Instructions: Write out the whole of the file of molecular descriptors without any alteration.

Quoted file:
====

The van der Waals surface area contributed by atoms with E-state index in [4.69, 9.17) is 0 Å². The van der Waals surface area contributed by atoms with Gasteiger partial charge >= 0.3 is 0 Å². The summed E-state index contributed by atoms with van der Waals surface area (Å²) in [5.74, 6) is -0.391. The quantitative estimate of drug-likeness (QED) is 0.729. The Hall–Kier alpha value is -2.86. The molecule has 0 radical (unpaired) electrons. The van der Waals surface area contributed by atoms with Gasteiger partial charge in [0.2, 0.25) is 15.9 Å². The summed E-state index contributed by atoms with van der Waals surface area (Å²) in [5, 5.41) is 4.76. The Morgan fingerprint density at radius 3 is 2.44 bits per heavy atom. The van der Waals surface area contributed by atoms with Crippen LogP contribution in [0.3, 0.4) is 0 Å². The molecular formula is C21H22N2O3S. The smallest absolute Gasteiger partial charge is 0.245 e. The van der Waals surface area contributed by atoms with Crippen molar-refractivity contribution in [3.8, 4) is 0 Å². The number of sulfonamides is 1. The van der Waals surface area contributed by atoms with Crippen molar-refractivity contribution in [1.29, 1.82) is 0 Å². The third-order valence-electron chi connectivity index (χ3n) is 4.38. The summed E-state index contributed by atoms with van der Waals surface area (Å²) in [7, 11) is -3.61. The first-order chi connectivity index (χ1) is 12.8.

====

The van der Waals surface area contributed by atoms with E-state index in [4.69, 9.17) is 0 Å². The van der Waals surface area contributed by atoms with Gasteiger partial charge >= 0.3 is 0 Å². The summed E-state index contributed by atoms with van der Waals surface area (Å²) in [5.74, 6) is -0.391. The quantitative estimate of drug-likeness (QED) is 0.729. The Hall–Kier alpha value is -2.86. The molecule has 0 radical (unpaired) electrons. The van der Waals surface area contributed by atoms with Gasteiger partial charge in [0.2, 0.25) is 15.9 Å². The summed E-state index contributed by atoms with van der Waals surface area (Å²) in [5, 5.41) is 4.76. The Morgan fingerprint density at radius 3 is 2.44 bits per heavy atom. The van der Waals surface area contributed by atoms with Crippen LogP contribution in [0.3, 0.4) is 0 Å². The molecular formula is C21H22N2O3S. The smallest absolute Gasteiger partial charge is 0.245 e. The van der Waals surface area contributed by atoms with Crippen molar-refractivity contribution in [3.8, 4) is 0 Å². The number of sulfonamides is 1. The van der Waals surface area contributed by atoms with Crippen molar-refractivity contribution in [1.29, 1.82) is 0 Å². The third-order valence-electron chi connectivity index (χ3n) is 4.38. The summed E-state index contributed by atoms with van der Waals surface area (Å²) in [7, 11) is -3.61. The first-order chi connectivity index (χ1) is 12.8.